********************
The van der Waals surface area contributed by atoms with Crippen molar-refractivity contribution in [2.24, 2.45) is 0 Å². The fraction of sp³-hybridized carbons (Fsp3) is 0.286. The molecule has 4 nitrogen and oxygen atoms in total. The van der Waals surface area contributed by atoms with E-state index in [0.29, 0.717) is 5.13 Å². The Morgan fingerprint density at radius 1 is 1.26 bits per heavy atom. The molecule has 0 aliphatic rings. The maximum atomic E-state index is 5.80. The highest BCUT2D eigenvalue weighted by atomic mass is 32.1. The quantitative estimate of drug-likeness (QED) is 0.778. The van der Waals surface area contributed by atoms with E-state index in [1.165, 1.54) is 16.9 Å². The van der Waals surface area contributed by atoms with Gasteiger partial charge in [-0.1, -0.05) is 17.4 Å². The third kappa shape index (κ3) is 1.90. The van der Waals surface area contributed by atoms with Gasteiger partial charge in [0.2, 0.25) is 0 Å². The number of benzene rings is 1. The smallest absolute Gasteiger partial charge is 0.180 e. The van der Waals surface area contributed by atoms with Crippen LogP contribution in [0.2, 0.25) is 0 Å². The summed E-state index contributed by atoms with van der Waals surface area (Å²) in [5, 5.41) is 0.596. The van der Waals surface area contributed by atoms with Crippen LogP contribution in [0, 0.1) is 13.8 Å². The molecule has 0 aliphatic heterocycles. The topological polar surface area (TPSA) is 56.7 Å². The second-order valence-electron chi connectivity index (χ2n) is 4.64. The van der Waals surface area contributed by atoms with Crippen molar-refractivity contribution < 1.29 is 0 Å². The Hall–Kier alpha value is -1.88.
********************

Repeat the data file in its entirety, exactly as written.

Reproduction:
The van der Waals surface area contributed by atoms with Crippen molar-refractivity contribution in [2.24, 2.45) is 0 Å². The fraction of sp³-hybridized carbons (Fsp3) is 0.286. The molecule has 4 nitrogen and oxygen atoms in total. The van der Waals surface area contributed by atoms with E-state index in [0.29, 0.717) is 5.13 Å². The Morgan fingerprint density at radius 1 is 1.26 bits per heavy atom. The molecule has 0 aliphatic rings. The maximum atomic E-state index is 5.80. The highest BCUT2D eigenvalue weighted by atomic mass is 32.1. The quantitative estimate of drug-likeness (QED) is 0.778. The van der Waals surface area contributed by atoms with E-state index in [1.165, 1.54) is 16.9 Å². The van der Waals surface area contributed by atoms with Gasteiger partial charge in [-0.1, -0.05) is 17.4 Å². The third kappa shape index (κ3) is 1.90. The van der Waals surface area contributed by atoms with Gasteiger partial charge in [0.2, 0.25) is 0 Å². The number of benzene rings is 1. The smallest absolute Gasteiger partial charge is 0.180 e. The van der Waals surface area contributed by atoms with Crippen LogP contribution in [0.2, 0.25) is 0 Å². The summed E-state index contributed by atoms with van der Waals surface area (Å²) in [5, 5.41) is 0.596. The van der Waals surface area contributed by atoms with Crippen LogP contribution in [0, 0.1) is 13.8 Å². The molecule has 0 aliphatic heterocycles. The topological polar surface area (TPSA) is 56.7 Å². The second-order valence-electron chi connectivity index (χ2n) is 4.64. The van der Waals surface area contributed by atoms with Crippen molar-refractivity contribution < 1.29 is 0 Å². The Hall–Kier alpha value is -1.88.